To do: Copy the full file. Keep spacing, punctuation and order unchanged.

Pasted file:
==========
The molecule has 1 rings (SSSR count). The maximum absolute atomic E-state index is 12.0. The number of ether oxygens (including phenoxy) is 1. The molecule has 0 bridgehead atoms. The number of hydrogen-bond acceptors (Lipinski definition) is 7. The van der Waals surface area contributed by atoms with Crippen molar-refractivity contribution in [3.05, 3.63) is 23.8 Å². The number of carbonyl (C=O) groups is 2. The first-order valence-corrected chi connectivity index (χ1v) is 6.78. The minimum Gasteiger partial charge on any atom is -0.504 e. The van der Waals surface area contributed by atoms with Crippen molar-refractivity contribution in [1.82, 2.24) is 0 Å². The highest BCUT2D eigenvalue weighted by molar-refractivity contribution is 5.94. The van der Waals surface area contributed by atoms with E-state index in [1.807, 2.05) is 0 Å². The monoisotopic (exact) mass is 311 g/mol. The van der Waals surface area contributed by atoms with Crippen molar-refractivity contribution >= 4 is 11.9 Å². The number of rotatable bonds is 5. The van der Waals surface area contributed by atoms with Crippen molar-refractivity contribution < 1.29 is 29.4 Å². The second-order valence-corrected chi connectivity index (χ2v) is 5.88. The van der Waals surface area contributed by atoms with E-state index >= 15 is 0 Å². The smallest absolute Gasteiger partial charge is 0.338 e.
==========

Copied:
The molecule has 1 rings (SSSR count). The maximum absolute atomic E-state index is 12.0. The number of ether oxygens (including phenoxy) is 1. The molecule has 0 bridgehead atoms. The number of hydrogen-bond acceptors (Lipinski definition) is 7. The van der Waals surface area contributed by atoms with Crippen molar-refractivity contribution in [3.05, 3.63) is 23.8 Å². The number of carbonyl (C=O) groups is 2. The first-order valence-corrected chi connectivity index (χ1v) is 6.78. The minimum Gasteiger partial charge on any atom is -0.504 e. The van der Waals surface area contributed by atoms with Crippen molar-refractivity contribution in [1.82, 2.24) is 0 Å². The highest BCUT2D eigenvalue weighted by molar-refractivity contribution is 5.94. The van der Waals surface area contributed by atoms with E-state index in [1.807, 2.05) is 0 Å². The monoisotopic (exact) mass is 311 g/mol. The van der Waals surface area contributed by atoms with Crippen molar-refractivity contribution >= 4 is 11.9 Å². The number of rotatable bonds is 5. The van der Waals surface area contributed by atoms with Crippen molar-refractivity contribution < 1.29 is 29.4 Å². The second-order valence-corrected chi connectivity index (χ2v) is 5.88. The van der Waals surface area contributed by atoms with E-state index >= 15 is 0 Å². The smallest absolute Gasteiger partial charge is 0.338 e.